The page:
- ORDER: Charadriiformes
- FAMILY: Laridae
The Elegant Tern is a sleek seabird with a stiletto-like orange bill, a shaggy black crest, and a blush of rose-pink to the underside during the breeding season. It nests in just a few colonies in California and in Mexico, the biggest being tiny Isla Rasa in the Gulf of California. Elegant Terns flutter above the ocean on their long, pale wings, and then plunge into the water to catch small fish, particularly anchovies. After breeding, Elegant Terns disperse far and wide in search of plentiful anchovy stocks.More ID Info
Find This Bird
Elegant Terns can be hard to find during the breeding season, since most breed in Mexico's Gulf of California. They're much easier to find during spring and fall along the California coast, where they feed just past the surf line in the Pacific Ocean as well as in protected ocean waters such as San Diego Bay, Morro Bay, Monterey Bay, and San Francisco Bay. Listen for their rolling karr-eek calls, similar to those of the larger Royal Tern but shorter and higher in pitch.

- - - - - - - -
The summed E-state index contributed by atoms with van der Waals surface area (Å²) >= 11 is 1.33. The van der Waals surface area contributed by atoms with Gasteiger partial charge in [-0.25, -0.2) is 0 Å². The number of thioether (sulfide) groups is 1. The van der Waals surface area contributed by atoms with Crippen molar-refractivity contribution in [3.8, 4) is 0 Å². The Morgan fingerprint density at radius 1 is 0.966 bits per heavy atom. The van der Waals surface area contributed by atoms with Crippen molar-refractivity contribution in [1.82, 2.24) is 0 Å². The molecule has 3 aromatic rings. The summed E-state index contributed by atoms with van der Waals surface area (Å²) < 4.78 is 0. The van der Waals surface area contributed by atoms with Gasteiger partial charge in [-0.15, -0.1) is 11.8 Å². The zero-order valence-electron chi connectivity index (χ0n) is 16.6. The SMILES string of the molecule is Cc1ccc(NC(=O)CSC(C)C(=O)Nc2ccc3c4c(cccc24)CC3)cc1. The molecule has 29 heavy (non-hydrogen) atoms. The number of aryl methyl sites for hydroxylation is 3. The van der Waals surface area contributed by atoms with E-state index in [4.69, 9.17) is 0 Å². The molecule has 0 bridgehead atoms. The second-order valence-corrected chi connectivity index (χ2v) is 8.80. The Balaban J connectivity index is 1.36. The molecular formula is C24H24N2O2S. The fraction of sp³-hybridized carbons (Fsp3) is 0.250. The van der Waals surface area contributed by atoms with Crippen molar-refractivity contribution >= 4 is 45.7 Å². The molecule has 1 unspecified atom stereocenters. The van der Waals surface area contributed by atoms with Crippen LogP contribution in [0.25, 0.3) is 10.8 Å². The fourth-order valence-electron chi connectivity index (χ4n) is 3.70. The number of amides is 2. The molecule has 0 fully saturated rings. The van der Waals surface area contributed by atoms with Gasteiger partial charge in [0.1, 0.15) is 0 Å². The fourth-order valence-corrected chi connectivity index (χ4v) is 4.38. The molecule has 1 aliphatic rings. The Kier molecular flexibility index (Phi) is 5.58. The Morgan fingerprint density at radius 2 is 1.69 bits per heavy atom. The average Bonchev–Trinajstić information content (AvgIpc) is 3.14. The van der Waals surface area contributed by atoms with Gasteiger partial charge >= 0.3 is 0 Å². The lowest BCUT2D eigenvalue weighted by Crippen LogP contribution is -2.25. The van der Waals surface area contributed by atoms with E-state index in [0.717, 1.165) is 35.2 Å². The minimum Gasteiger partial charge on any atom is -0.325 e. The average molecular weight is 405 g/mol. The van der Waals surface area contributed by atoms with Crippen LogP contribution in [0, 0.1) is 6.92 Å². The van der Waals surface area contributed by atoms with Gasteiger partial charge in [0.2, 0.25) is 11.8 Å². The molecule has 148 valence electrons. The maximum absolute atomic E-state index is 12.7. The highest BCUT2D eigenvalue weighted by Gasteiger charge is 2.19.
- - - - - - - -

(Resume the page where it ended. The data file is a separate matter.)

- Charrán Elegante (Spanish)
- Sterne élégante (French)
- Cool Facts
- More than 90% of all Elegant Terns nest in a single colony on Isla Rasa in the Gulf of California (Sea of Cortez), Mexico.
- The Elegant Tern’s fates are closely tied to those of its main source of food—the northern anchovy. When anchovies are abundant, the terns have high breeding success, and vice versa when anchovies are scarce. The distribution and abundance of these small fish, in turn, is heavily influenced by oceanographic conditions such as El Niño.
- The Elegant Tern is quite rare away from its range in the eastern North Pacific, but it has been recorded along Atlantic shores in recent years, even nesting in Spain and France on rare occasions!
- The Elegant Tern was first found nesting in the United States in 1959 in San Diego Bay, California. Since the 1980s, several more colonies have been established in California.
- The oldest recorded Elegant Tern was at least 20 years, 11 months old when it was found in California in 2010, the same state where it had been banded in 1989.